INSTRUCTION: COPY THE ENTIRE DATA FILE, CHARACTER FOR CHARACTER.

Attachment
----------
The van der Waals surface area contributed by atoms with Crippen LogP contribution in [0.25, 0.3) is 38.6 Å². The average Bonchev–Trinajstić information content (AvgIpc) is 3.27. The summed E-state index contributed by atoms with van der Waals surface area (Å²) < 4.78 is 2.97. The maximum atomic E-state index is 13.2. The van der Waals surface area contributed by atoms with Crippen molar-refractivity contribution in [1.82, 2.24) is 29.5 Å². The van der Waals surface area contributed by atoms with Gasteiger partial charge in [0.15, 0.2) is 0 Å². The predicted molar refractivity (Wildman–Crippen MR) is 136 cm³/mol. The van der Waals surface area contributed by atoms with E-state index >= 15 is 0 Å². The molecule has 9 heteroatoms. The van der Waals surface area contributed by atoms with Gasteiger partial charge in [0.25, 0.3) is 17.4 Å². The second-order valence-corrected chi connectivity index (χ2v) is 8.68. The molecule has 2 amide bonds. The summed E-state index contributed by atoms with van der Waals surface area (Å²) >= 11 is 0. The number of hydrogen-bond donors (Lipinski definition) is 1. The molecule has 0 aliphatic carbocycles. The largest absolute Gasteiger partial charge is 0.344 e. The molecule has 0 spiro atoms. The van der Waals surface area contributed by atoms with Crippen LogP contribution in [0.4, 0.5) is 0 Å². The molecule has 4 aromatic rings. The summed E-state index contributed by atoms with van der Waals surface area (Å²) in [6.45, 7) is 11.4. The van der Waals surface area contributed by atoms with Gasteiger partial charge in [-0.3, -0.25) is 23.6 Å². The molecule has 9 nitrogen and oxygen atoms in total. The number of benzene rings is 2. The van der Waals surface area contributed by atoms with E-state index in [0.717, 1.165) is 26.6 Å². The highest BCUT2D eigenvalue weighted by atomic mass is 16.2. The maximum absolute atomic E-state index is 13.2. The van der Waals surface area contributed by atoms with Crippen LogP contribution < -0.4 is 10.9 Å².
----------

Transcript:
The van der Waals surface area contributed by atoms with Crippen LogP contribution in [0.25, 0.3) is 38.6 Å². The average Bonchev–Trinajstić information content (AvgIpc) is 3.27. The summed E-state index contributed by atoms with van der Waals surface area (Å²) < 4.78 is 2.97. The maximum atomic E-state index is 13.2. The van der Waals surface area contributed by atoms with Crippen molar-refractivity contribution in [1.82, 2.24) is 29.5 Å². The van der Waals surface area contributed by atoms with Gasteiger partial charge in [0.15, 0.2) is 0 Å². The predicted molar refractivity (Wildman–Crippen MR) is 136 cm³/mol. The van der Waals surface area contributed by atoms with E-state index >= 15 is 0 Å². The molecule has 9 heteroatoms. The van der Waals surface area contributed by atoms with Gasteiger partial charge in [0.25, 0.3) is 17.4 Å². The second-order valence-corrected chi connectivity index (χ2v) is 8.68. The molecule has 2 amide bonds. The summed E-state index contributed by atoms with van der Waals surface area (Å²) >= 11 is 0. The number of hydrogen-bond donors (Lipinski definition) is 1. The molecule has 0 aliphatic carbocycles. The largest absolute Gasteiger partial charge is 0.344 e. The molecule has 0 spiro atoms. The van der Waals surface area contributed by atoms with Crippen LogP contribution in [0.4, 0.5) is 0 Å². The molecule has 4 aromatic rings. The summed E-state index contributed by atoms with van der Waals surface area (Å²) in [6.45, 7) is 11.4. The van der Waals surface area contributed by atoms with Gasteiger partial charge in [-0.3, -0.25) is 23.6 Å². The molecule has 9 nitrogen and oxygen atoms in total. The number of benzene rings is 2. The van der Waals surface area contributed by atoms with E-state index in [0.717, 1.165) is 26.6 Å². The highest BCUT2D eigenvalue weighted by atomic mass is 16.2. The maximum absolute atomic E-state index is 13.2. The van der Waals surface area contributed by atoms with Crippen LogP contribution < -0.4 is 10.9 Å².